Wed, Jan 03, 2007 - Page 12 News List

Bank of Taiwan mulling acquisition of Land Bank

By Amber Chung  /  STAFF REPORTER

The state-owned Bank of Taiwan (台灣銀行) may revive a plan to acquire smaller state-owned rival Land Bank of Taiwan (土地銀行), paving the way for the creation of the nation's largest bank and a regional heavyweight, the lender said yesterday.

"We are open to any growth options, including further mergers and acquisitions with the lender [Land Bank of Taiwan] as a possible target," Bank of Taiwan chairman Tsai Jer-shyong (蔡哲雄) said during a press conference yesterday.

The bank should grow to at least US$200 billion in assets to be able to compete with international rivals, Tsai said.

Bank of Taiwan currently controls more than US$100 billion in assets after taking over its smaller state-run competitor Central Trust of China (中央信託局). The merger is scheduled to be completed by the end of June.

Tsai, 61, formerly the chairman of the Land Bank of Taiwan, officially took the helm of the nation's biggest bank yesterday, replacing Hsu Teh-nan (許德南), who now chairs the Taiwan Cooperative Bank (合作金庫銀行).

The planned merger between the Bank of Taiwan and the Land Bank of Taiwan was first trumpeted by former premier Frank Hsieh (謝長廷) around a year ago as the government pushed for consolidation of the nation's banking sector.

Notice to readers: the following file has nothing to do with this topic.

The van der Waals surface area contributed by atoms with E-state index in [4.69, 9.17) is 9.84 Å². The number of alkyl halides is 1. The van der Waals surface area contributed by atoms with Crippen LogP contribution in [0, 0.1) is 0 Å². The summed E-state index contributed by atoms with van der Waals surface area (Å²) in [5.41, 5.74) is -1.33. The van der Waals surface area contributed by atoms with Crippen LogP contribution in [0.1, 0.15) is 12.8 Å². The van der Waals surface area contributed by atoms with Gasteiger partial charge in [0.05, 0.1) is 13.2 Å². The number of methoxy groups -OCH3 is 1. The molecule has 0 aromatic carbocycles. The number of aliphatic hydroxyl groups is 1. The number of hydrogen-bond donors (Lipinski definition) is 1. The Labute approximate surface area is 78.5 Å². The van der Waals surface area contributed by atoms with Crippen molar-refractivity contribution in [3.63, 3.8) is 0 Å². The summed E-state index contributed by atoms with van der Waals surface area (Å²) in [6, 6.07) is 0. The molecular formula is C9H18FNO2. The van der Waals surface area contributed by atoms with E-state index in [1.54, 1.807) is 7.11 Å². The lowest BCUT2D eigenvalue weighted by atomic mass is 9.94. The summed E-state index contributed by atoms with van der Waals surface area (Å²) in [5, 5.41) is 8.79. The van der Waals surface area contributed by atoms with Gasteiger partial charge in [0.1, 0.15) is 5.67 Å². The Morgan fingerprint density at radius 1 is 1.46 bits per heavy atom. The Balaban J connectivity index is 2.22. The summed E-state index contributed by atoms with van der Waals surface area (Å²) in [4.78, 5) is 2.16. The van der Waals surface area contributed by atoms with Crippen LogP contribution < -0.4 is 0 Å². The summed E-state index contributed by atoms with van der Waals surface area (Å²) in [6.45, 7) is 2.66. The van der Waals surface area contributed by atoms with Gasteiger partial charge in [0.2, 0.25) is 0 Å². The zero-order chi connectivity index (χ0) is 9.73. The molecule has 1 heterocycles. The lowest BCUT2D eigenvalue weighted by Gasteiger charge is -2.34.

Such a deal could make the merged entity the No. 1 lender and one of the world's top 100 in terms of assets.

"But integration is my priority in the first half of the year," Tsai said. "We will not undertake further acquisition activity until integration is completed."

Evolving into a financial holding firm is also an option after the bank's takeover of Central Trust of China, which also has insurance and securities operations, he said.

Tsai did not give a clear time frame for the bank's future expansion plan.

As to whether the 100-percent state-owned Bank of Taiwan should be privatized, he said that would depend on government policy.

Tsai said he supported the idea of state-run banks adopting a private, professional management model, allowing them to take full control of decision-making relating to personnel and budgets.

This would help state banks become as efficient and competitive as their private rivals, he said.

Tsai added that the bank would endeavor to develop its wealth management business and set up footholds in emerging markets in Central and Eastern Europe to serve Taiwanese firms there.

The bank posted profits of between NT$13.5 billion (US$416 million) and NT$14 billion last year, compared with NT$15.2 billion in 2005.

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